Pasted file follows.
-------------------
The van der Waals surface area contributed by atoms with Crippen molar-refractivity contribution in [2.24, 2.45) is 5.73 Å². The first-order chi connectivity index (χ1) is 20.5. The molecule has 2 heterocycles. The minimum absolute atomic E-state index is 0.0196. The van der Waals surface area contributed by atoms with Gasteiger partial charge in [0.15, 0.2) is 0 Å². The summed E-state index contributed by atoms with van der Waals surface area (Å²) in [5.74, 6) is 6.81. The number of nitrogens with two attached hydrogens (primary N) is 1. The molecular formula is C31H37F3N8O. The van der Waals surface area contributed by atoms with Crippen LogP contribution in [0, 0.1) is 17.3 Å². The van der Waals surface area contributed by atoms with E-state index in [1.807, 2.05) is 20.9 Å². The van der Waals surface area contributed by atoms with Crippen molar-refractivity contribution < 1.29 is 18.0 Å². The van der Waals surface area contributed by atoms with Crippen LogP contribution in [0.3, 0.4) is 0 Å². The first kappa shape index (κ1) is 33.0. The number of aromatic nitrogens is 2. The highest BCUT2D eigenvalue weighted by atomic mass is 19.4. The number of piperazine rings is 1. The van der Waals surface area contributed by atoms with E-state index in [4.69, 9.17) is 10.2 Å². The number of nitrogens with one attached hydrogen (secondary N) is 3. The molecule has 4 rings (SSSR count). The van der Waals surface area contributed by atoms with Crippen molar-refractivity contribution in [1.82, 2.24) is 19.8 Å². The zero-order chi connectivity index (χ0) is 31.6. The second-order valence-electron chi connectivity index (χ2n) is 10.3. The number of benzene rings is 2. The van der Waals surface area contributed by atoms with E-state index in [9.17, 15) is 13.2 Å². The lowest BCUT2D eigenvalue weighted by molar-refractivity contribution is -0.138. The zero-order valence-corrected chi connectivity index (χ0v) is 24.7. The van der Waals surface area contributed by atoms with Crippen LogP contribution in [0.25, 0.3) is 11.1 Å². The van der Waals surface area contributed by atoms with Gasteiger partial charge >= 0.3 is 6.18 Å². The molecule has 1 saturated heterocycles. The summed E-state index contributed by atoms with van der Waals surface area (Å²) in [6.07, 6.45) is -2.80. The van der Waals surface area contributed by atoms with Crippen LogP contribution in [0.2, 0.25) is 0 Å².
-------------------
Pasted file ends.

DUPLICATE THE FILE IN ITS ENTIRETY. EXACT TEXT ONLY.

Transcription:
The van der Waals surface area contributed by atoms with Crippen molar-refractivity contribution in [2.24, 2.45) is 5.73 Å². The first-order chi connectivity index (χ1) is 20.5. The molecule has 2 heterocycles. The minimum absolute atomic E-state index is 0.0196. The van der Waals surface area contributed by atoms with Gasteiger partial charge in [0.15, 0.2) is 0 Å². The summed E-state index contributed by atoms with van der Waals surface area (Å²) in [5.74, 6) is 6.81. The number of nitrogens with two attached hydrogens (primary N) is 1. The molecular formula is C31H37F3N8O. The van der Waals surface area contributed by atoms with Crippen LogP contribution in [0, 0.1) is 17.3 Å². The van der Waals surface area contributed by atoms with E-state index in [1.807, 2.05) is 20.9 Å². The van der Waals surface area contributed by atoms with Crippen molar-refractivity contribution < 1.29 is 18.0 Å². The van der Waals surface area contributed by atoms with Crippen LogP contribution in [0.3, 0.4) is 0 Å². The first kappa shape index (κ1) is 33.0. The number of aromatic nitrogens is 2. The highest BCUT2D eigenvalue weighted by atomic mass is 19.4. The number of piperazine rings is 1. The van der Waals surface area contributed by atoms with E-state index in [4.69, 9.17) is 10.2 Å². The number of nitrogens with one attached hydrogen (secondary N) is 3. The molecule has 4 rings (SSSR count). The van der Waals surface area contributed by atoms with Crippen molar-refractivity contribution in [1.82, 2.24) is 19.8 Å². The zero-order chi connectivity index (χ0) is 31.6. The second-order valence-electron chi connectivity index (χ2n) is 10.3. The number of benzene rings is 2. The van der Waals surface area contributed by atoms with E-state index in [9.17, 15) is 13.2 Å². The lowest BCUT2D eigenvalue weighted by molar-refractivity contribution is -0.138. The zero-order valence-corrected chi connectivity index (χ0v) is 24.7. The van der Waals surface area contributed by atoms with Crippen LogP contribution in [0.25, 0.3) is 11.1 Å². The van der Waals surface area contributed by atoms with Gasteiger partial charge >= 0.3 is 6.18 Å². The molecule has 1 saturated heterocycles. The summed E-state index contributed by atoms with van der Waals surface area (Å²) in [6.07, 6.45) is -2.80. The van der Waals surface area contributed by atoms with Crippen LogP contribution in [0.2, 0.25) is 0 Å².